Some time ago, I was contracted by a large insurance company to head up a Project that should have taken about 3 years to complete but they had been working on it for approximately 5 years and it still wasn’t finished. The estimate for completion at that time was for another 2 years but no one trusted the estimate. In fact, as I found out later the 2 year estimate was strictly a ‘finger in the air’ guess. The Project was to replace all of their existing IT systems and it was about a year late. One of the first things I looked at was the existing plan or should I say the lack of an existing plan. The Project had degenerated into 6 different Teams working on a number of IT programs with each of the Teams being managed using the old ‘seat of the pants’ method with plans on the back of a cigarette pack. I felt that one of the first things that I should do was to put a good structured plan in place so that everyone knew what they were supposed to be doing, when they were supposed to be doing it and who was dependent on them doing it. I also knew that I couldn’t just dictate a process and a plan to them. First of all, I didn’t know enough about the Projects to do that and if I did know enough and dictated a plan they would not be committed to it. So I had to get them involved in dictating the process and reflecting the process in an agreed plan if we were going to put a good plan together.

The 6 Project Managers, my Project support manager and I worked closely together over a period of approximately 2–3 weeks and put a very good plan in place. During those 2–3 weeks each of the Project Managers discussed the development process and the planning estimates, etc. with their individual Teams and got their commitment. As the Program Manager, I challenged estimates and led the process and, at the end of the planning period, we had an excellent plan in place. The new plan covered a 13 month period that we basically stuck to for the rest of the Project. The Teams responded very well to the new process and program of work and we delivered on time.

What Comprises a Good, Detailed Plan

Let’s look at what I believe comprises a good plan by looking at the criteria I use to decide whether a plan is a good one or not:

  • Very clearly defined objectives. A plan needs to have very clearly defined objectives. That is, there needs to be a very clear definition as to what the objectives are that the plan will be delivering.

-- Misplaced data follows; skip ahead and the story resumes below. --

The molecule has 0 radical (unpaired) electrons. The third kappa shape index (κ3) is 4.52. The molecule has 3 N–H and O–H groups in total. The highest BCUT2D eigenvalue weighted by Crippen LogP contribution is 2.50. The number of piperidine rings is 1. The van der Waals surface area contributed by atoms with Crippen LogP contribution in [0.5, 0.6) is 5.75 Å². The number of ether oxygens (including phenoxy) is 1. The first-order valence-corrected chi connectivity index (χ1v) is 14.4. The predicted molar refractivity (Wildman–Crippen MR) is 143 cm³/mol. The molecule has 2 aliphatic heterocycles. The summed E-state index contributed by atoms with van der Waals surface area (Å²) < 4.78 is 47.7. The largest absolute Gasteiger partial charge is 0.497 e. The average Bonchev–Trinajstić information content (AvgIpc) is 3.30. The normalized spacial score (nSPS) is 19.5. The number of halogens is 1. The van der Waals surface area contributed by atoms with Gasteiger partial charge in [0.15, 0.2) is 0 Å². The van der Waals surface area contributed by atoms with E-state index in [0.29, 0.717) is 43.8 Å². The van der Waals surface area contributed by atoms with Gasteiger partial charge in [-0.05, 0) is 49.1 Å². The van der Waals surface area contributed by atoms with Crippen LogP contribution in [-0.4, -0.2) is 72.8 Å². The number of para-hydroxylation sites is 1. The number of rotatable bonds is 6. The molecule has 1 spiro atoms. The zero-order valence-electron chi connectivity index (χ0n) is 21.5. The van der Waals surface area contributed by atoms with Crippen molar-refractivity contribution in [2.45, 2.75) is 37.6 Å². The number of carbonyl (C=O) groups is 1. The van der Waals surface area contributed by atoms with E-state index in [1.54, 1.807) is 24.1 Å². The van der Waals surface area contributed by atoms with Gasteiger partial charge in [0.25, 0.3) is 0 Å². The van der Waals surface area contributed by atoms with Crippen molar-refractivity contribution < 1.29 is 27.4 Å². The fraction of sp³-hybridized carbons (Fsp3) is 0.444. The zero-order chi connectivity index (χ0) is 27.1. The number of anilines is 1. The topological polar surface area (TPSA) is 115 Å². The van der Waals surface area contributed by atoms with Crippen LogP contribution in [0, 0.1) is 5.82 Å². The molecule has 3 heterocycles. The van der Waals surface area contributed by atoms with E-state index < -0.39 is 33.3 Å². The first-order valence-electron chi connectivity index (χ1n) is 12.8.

• Prepared with monitoring in mind. In other words, it must be deliverable based and should identify the logical step-by-step process that must be accomplished to produce and deliver the individual deliverables. A logical step-by-step process is very easy to monitor and this monitoring assists the Project Manager in determining achievement to date.

  • Level of detail. The level of detail to which the step-by-step process goes down is 5 to 10 days. No step should be longer than 10 days and, in fact, in some cases I plan down to 1 day steps for things such as handovers, etc.

  • Estimated effort vs. elapsed time. Project Managers need to realize that an estimated effort of, say, 5 days for an activity does not necessarily mean that the activity will take only 5 days to complete. Remember that Project Team members have other activities that eat into an average work week. Time must be allocated for Holidays, Sick Leave, Reviewing of Proposed Changes, Ad Hoc Meetings, Achievement Meetings, etc. On a major Project that I worked on early in my career as the Manager of the Project Support Office, we found that the team had to work 5 elapsed days to achieve 4 productive days. And, in fact, on a slipping project that I reviewed for one of my customers, I found that in 5 elapsed days of work, the Team was achieving only 2 productive days.

  • Dependencies, resources and estimates. A good detailed plan must include not just the deliverables to be produced and delivered, not just the step-by-step activities that will need to be taken to achieve delivery but also the dependencies among the activities, the resources required to accomplish the activities and the detailed estimated effort and elapsed time for completion.

The Planning Process

The following is the 7-step planning process that Project Managers follow:

  • Step 1 – Define Top Level Phases of the Project
  • Step 2 – Prepare Product Breakdown Structure
  • Step 3 – Prepare Work Breakdown Structure
  • Step 4 – Identify Dependencies
  • Step 5 – Estimate Effort
  • Step 6 – Identify Resource Requirements
  • Step 7 – Prepare Schedule

Thanks for spending the time with the Monthly and me and we’ll meet in the next issue.

Richard is a project manager, professional speaker, author and consultant specializing in Project Management, Leadership, Achievement and Customer Service.

You can book Richard for your next meeting or conference at richard@richardmorreale.com or 336 499 6677. You can check his website here.